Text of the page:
Bacterial vaginosis (BV) is a common cause of genital discomfort in women in reproductive ages, which causes many complications. Bacterial vaginosis is usually treated by metronidazole and clindamycin. However, this protocol does not prevent its recurrence, which is a main complaint of the patients. The number of lactobacilli in the vagina of women with BV is significantly lower than that in healthy women. Hence, efforts have been made to normalize vaginal flora by oral or vaginal administration of lactobacilli. The objective of the present study was to review clinical evidences available regarding the efficacy of probiotics in the prevention and treatment of BV.
Published randomized controlled trials were searched in PubMed, Science Direct, and the Cochrane Database between 1990 and 2011. Search terms included bacterial vaginosis, urinary tract infection, lactobacillus, and probiotics.
Orally consumed probiotics are believed to ascend to the vaginal tract after they are excreted from the rectum; vaginal administration allows for direct replacement of the probiotics for unhealthy vaginal microbiota and occupation of specific adhesion sites at the epithelial surface of the urinary tract, which consequently results in maintenance of a low pH and production of antimicrobial substances like acids and hydrogen peroxide. Receiving Lactobacillus acidophilus, Lactobacillus rhamnosus GR-1, and Lactobacillus fermentum RC-14 at a dose of at least 108 CFU/day for 2 months has been shown to present the patients with better results.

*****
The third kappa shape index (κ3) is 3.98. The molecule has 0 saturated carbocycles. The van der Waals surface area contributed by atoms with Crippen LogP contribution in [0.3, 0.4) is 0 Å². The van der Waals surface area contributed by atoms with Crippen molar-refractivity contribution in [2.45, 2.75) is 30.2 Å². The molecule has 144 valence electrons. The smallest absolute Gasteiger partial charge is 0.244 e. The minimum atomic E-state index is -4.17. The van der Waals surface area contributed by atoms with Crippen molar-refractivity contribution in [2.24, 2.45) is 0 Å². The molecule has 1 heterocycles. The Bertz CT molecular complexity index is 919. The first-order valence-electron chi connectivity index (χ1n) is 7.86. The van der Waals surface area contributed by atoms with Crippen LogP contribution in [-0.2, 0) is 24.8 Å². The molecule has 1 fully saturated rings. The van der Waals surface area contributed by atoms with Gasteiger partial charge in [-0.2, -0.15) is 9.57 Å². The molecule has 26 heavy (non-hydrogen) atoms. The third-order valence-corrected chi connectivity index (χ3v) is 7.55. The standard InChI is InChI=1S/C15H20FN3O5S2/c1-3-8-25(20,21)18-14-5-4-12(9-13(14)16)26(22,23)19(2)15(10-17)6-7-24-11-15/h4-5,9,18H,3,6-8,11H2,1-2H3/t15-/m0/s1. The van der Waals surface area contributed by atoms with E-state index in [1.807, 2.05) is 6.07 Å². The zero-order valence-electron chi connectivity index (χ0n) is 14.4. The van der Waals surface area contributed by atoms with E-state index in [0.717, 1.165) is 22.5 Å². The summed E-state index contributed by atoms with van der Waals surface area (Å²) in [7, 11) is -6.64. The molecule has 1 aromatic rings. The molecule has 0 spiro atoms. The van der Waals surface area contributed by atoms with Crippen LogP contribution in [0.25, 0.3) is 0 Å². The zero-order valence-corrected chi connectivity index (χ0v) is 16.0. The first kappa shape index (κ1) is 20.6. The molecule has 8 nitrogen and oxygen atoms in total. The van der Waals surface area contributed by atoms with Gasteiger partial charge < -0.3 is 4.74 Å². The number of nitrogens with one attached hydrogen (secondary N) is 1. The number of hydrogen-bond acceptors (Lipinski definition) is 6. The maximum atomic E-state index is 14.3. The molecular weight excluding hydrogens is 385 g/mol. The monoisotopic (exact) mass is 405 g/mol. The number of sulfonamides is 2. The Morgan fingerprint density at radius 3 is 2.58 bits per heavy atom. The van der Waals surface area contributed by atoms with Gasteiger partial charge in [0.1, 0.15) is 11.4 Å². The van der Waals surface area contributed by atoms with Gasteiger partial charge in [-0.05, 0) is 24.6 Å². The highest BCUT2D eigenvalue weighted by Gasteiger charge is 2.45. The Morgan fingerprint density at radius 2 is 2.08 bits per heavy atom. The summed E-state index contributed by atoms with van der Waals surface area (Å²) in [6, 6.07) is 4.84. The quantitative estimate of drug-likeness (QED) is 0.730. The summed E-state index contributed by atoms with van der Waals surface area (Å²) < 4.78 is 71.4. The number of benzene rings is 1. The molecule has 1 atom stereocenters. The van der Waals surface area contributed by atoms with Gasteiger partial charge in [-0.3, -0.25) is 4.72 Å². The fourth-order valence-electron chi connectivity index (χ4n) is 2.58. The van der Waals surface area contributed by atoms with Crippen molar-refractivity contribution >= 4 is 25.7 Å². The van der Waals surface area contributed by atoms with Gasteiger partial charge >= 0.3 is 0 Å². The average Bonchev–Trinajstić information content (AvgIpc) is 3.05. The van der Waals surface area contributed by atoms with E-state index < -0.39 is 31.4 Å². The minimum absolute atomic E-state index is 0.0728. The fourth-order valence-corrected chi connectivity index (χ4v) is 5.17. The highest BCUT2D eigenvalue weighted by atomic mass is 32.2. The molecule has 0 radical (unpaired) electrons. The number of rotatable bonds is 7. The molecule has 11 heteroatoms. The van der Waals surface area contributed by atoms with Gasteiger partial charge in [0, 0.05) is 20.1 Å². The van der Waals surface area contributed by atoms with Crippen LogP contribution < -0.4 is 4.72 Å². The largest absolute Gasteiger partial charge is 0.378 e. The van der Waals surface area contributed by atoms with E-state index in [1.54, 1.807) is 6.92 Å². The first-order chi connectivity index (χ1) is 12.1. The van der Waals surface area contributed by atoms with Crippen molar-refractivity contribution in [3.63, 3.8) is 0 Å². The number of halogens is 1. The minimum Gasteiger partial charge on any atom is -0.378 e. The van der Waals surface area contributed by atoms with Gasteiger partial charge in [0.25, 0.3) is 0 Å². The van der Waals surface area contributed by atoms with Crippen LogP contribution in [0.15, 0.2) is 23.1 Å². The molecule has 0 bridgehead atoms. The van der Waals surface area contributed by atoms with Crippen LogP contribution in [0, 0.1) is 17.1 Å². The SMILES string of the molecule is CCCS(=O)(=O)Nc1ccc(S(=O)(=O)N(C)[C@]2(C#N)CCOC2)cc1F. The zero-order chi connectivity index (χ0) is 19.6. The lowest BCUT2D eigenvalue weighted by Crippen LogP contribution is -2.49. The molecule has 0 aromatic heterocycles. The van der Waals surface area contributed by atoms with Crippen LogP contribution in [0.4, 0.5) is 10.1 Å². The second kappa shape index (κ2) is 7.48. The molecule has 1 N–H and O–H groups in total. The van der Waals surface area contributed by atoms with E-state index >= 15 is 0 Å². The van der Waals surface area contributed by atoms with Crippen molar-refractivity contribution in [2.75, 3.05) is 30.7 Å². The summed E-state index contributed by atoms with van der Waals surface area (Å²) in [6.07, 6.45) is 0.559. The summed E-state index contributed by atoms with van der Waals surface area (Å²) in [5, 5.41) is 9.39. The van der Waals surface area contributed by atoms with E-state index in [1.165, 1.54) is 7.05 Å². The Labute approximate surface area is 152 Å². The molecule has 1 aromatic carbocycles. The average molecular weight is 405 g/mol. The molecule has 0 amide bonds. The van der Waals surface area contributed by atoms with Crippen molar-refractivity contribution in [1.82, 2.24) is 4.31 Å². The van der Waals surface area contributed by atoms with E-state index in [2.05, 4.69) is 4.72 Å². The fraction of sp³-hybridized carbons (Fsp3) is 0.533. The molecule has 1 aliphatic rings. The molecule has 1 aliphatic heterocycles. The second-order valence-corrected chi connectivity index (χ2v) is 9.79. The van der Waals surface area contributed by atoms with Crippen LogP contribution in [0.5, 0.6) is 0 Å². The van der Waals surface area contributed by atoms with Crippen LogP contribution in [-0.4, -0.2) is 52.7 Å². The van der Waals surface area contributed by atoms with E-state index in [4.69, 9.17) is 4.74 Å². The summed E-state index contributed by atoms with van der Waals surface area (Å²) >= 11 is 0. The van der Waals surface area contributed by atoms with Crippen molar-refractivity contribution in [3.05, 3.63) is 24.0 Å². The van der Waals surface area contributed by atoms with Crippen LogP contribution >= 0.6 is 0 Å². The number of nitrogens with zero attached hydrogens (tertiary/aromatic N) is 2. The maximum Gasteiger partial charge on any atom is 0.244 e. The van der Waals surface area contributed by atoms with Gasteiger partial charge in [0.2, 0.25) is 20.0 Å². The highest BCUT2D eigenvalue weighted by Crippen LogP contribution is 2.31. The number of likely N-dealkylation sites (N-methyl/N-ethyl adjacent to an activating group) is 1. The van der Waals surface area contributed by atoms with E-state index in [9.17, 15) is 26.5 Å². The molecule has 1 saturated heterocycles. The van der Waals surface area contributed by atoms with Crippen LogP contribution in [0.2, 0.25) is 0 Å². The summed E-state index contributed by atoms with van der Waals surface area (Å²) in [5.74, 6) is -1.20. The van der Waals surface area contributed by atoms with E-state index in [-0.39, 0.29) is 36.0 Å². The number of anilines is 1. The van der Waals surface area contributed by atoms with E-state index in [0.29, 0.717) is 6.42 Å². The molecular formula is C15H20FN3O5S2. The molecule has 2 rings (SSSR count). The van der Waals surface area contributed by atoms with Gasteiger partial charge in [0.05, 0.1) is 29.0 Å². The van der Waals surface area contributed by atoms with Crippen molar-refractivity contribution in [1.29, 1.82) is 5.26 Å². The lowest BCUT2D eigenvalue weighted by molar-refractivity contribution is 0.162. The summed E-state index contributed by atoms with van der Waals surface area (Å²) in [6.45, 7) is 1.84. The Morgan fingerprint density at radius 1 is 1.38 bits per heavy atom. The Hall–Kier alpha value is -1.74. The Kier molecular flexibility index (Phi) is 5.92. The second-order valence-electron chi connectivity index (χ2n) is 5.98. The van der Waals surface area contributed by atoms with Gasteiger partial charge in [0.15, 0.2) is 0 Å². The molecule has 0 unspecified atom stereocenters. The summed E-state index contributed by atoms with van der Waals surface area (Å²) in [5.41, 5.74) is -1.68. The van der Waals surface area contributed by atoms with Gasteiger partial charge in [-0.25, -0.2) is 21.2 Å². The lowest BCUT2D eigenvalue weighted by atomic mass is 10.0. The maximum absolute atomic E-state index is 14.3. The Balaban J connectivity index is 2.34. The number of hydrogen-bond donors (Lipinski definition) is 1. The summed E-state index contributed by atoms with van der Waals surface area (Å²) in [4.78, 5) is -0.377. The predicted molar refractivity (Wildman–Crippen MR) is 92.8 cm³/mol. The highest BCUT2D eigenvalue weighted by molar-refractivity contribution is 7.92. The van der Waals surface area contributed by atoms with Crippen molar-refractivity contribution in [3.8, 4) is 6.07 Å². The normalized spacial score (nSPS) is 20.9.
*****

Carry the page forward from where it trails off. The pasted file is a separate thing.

Although the results of different studies are controversial, most studies have been in favor of the probiotics in the prevention or treatment of BV, and no adverse effects have been reported. Therefore, it may be helpful to recommend daily consumption of probiotic products to improve public health among women.
Probiotics depending on the strain, dosage, consumption duration, and the delivery vehicle can be beneficial for patients with bacterial vaginosis.
Departments of 1Food Science and Technology, 2Nutrition, 3Faculty of Nutrition, 4Women’s Reproductive Health Research Center, 5Midwifery, 6Faculty of Nursing and Midwifery, Tabriz University of Medical Sciences, Tabriz, Iran; 7Faculty of Medicine, Islamic Azad University of Tabriz, Tabriz, Iran; 8Department of Food Science and Technology, National Nutrition and Food Technology Research Institute; and Faculty of Nutrition Science and Food Technology, Shahid Beheshti University of Medical Sciences, Tehran, Iran
Correspondence to: Somayeh Ziyadi, Department of Midwifery, Faculty of Nursing and Midwifery, Tabriz University of Medical Sciences, Tabriz, Iran. E-mail: firstname.lastname@example.org
The authors have declared they have no conflicts of interest.